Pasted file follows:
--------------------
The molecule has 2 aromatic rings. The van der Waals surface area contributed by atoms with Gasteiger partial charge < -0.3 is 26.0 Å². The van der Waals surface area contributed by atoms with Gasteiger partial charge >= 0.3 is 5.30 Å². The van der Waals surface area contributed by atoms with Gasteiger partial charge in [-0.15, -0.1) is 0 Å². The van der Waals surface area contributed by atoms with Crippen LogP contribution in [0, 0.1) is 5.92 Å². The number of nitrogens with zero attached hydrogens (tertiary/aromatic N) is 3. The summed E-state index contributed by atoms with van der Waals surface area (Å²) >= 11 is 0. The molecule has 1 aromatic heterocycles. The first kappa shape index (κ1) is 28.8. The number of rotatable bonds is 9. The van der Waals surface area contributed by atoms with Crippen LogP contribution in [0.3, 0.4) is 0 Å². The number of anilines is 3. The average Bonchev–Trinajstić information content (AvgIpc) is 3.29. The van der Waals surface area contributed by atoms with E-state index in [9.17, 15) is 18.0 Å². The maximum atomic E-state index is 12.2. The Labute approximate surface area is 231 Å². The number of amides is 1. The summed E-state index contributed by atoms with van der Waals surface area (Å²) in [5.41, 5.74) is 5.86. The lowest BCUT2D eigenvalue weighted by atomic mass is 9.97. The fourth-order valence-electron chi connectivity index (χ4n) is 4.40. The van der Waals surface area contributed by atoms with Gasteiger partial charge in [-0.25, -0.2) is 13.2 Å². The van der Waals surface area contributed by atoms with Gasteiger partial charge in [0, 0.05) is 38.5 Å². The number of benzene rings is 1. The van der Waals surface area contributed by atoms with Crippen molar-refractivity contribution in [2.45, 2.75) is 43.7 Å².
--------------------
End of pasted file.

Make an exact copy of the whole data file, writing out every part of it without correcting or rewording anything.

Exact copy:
The molecule has 2 aromatic rings. The van der Waals surface area contributed by atoms with Gasteiger partial charge < -0.3 is 26.0 Å². The van der Waals surface area contributed by atoms with Gasteiger partial charge >= 0.3 is 5.30 Å². The van der Waals surface area contributed by atoms with Gasteiger partial charge in [-0.15, -0.1) is 0 Å². The van der Waals surface area contributed by atoms with Crippen LogP contribution in [0, 0.1) is 5.92 Å². The number of nitrogens with zero attached hydrogens (tertiary/aromatic N) is 3. The summed E-state index contributed by atoms with van der Waals surface area (Å²) >= 11 is 0. The molecule has 1 aromatic heterocycles. The first kappa shape index (κ1) is 28.8. The number of rotatable bonds is 9. The van der Waals surface area contributed by atoms with Crippen LogP contribution in [0.3, 0.4) is 0 Å². The number of anilines is 3. The average Bonchev–Trinajstić information content (AvgIpc) is 3.29. The van der Waals surface area contributed by atoms with E-state index in [9.17, 15) is 18.0 Å². The maximum atomic E-state index is 12.2. The Labute approximate surface area is 231 Å². The number of amides is 1. The summed E-state index contributed by atoms with van der Waals surface area (Å²) in [5.41, 5.74) is 5.86. The lowest BCUT2D eigenvalue weighted by atomic mass is 9.97. The fourth-order valence-electron chi connectivity index (χ4n) is 4.40. The van der Waals surface area contributed by atoms with Gasteiger partial charge in [-0.25, -0.2) is 13.2 Å². The van der Waals surface area contributed by atoms with Gasteiger partial charge in [0, 0.05) is 38.5 Å². The number of benzene rings is 1. The van der Waals surface area contributed by atoms with Crippen molar-refractivity contribution in [2.45, 2.75) is 43.7 Å².